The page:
Transcription training writes new futures for the blind
By James Lee, CNACNA--Wearing a big black headphone, Lin Shu-chi adjusted herself to a comfortable position and started to type swiftly what she was listening to, word by word, sentence by sentence.
July 29, 2012, 12:05 am TWN
One may find it difficult to believe that Lin, 38, is blind, especially after seeing her use the computer so skillfully.
Starting from booting her laptop computer to opening files and starting transcription, Lin does not need any help but starts and finishes the whole task completely on her own.
The software which reads the screen can allow Lin to listen to every move or click she makes, and to use the computer like people who can see.
“Thanks to advanced technologies, visually impaired people can use the computer to browse the Internet, search information and what's more, dictate and transcribe for a living,” she told CNA in an interview.
Reversing the stereotype that visually impaired people can make money only by working as masseurs or masseuses, Lin said she can make an average of NT$7,000 (US$233.58) to NT$8,000 a month, good enough for her own expenditure.
“I simply wanted to find something to do during the daytime, and I found it easy to get this job,” said Lin.
The Taipei-based Technology Development Association for the Disabled said that Lin is not a rare case, and that a lot of visually impaired people prefer to work at home and to have a flexible working schedule.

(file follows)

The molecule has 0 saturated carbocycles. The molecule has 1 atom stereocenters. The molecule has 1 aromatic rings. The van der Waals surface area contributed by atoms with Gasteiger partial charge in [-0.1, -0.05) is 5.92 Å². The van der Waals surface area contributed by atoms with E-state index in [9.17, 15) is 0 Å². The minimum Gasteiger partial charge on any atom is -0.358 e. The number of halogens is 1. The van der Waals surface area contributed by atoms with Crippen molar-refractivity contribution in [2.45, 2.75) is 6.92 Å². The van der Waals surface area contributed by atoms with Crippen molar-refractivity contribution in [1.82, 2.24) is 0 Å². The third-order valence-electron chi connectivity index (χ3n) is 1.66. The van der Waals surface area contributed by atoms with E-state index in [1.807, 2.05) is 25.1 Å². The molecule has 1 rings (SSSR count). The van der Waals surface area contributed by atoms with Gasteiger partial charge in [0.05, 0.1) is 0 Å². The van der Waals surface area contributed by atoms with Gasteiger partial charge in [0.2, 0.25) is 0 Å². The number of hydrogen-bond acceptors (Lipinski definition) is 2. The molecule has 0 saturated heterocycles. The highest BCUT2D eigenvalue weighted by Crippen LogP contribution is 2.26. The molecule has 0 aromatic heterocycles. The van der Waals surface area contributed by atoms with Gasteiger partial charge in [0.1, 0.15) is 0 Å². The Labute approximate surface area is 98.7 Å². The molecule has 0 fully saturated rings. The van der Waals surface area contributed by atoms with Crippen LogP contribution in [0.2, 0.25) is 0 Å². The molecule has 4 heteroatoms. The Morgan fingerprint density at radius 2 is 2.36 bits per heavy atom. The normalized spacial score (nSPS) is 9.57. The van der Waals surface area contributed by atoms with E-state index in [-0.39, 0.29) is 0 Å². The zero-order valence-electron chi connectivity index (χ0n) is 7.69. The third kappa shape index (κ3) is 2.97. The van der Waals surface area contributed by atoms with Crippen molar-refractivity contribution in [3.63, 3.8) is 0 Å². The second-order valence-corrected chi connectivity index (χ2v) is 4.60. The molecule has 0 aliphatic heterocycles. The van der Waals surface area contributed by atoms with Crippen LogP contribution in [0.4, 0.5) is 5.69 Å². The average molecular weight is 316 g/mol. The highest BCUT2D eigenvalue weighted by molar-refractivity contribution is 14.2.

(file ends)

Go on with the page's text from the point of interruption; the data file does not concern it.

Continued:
Since the association launched a transcription team in 2009 to help visually impaired people find job opportunities, it has trained and helped 60 people learn this skill, Eric Yang, the association's public relations director, told CNA.
The number is small as many people, even the visually impaired, find it hard to believe blind people can do this job, Yang added.
However, people who are visually impaired can learn this job skill after months of free training, including general computer lessons, inputting methods, software installation and application, he said.
The team transcribed 504, 829 and 1,019 hours of recorded files in 2009, 2010 and 2011, respectively, including lectures, telephone interviews, or some TV and radio programs, according to the association.
However, it only received 448 hours of work during the first six months of 2012, a slight decline over the same period a year earlier, the association said, urging more people and groups in need of transcription services to contact the association.
“We'd like to help people pursue and realize their dreams,” Yang said.
There are 60,000 visually impaired people in Taiwan, but less than half have joined the job market, according to government figures.